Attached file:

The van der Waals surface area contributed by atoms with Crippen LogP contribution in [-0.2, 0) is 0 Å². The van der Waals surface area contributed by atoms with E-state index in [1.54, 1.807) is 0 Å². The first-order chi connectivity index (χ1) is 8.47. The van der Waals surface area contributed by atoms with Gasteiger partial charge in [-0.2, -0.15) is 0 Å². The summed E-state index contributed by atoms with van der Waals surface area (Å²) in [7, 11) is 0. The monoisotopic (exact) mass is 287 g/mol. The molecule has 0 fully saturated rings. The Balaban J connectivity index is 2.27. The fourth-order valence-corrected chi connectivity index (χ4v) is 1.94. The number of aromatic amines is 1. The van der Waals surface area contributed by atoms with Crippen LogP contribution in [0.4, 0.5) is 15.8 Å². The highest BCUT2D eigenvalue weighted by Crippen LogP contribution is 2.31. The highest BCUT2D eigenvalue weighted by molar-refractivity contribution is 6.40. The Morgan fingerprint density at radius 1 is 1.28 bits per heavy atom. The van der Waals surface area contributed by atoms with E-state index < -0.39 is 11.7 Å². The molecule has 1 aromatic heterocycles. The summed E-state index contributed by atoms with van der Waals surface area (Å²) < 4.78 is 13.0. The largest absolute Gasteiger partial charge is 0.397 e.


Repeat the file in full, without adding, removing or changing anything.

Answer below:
The van der Waals surface area contributed by atoms with Crippen LogP contribution in [-0.2, 0) is 0 Å². The van der Waals surface area contributed by atoms with E-state index in [1.54, 1.807) is 0 Å². The first-order chi connectivity index (χ1) is 8.47. The van der Waals surface area contributed by atoms with Gasteiger partial charge in [-0.2, -0.15) is 0 Å². The summed E-state index contributed by atoms with van der Waals surface area (Å²) in [7, 11) is 0. The monoisotopic (exact) mass is 287 g/mol. The molecule has 0 fully saturated rings. The Balaban J connectivity index is 2.27. The fourth-order valence-corrected chi connectivity index (χ4v) is 1.94. The number of aromatic amines is 1. The van der Waals surface area contributed by atoms with Crippen LogP contribution in [0.4, 0.5) is 15.8 Å². The highest BCUT2D eigenvalue weighted by Crippen LogP contribution is 2.31. The highest BCUT2D eigenvalue weighted by molar-refractivity contribution is 6.40. The Morgan fingerprint density at radius 1 is 1.28 bits per heavy atom. The van der Waals surface area contributed by atoms with E-state index < -0.39 is 11.7 Å². The molecule has 1 aromatic heterocycles. The summed E-state index contributed by atoms with van der Waals surface area (Å²) < 4.78 is 13.0. The largest absolute Gasteiger partial charge is 0.397 e.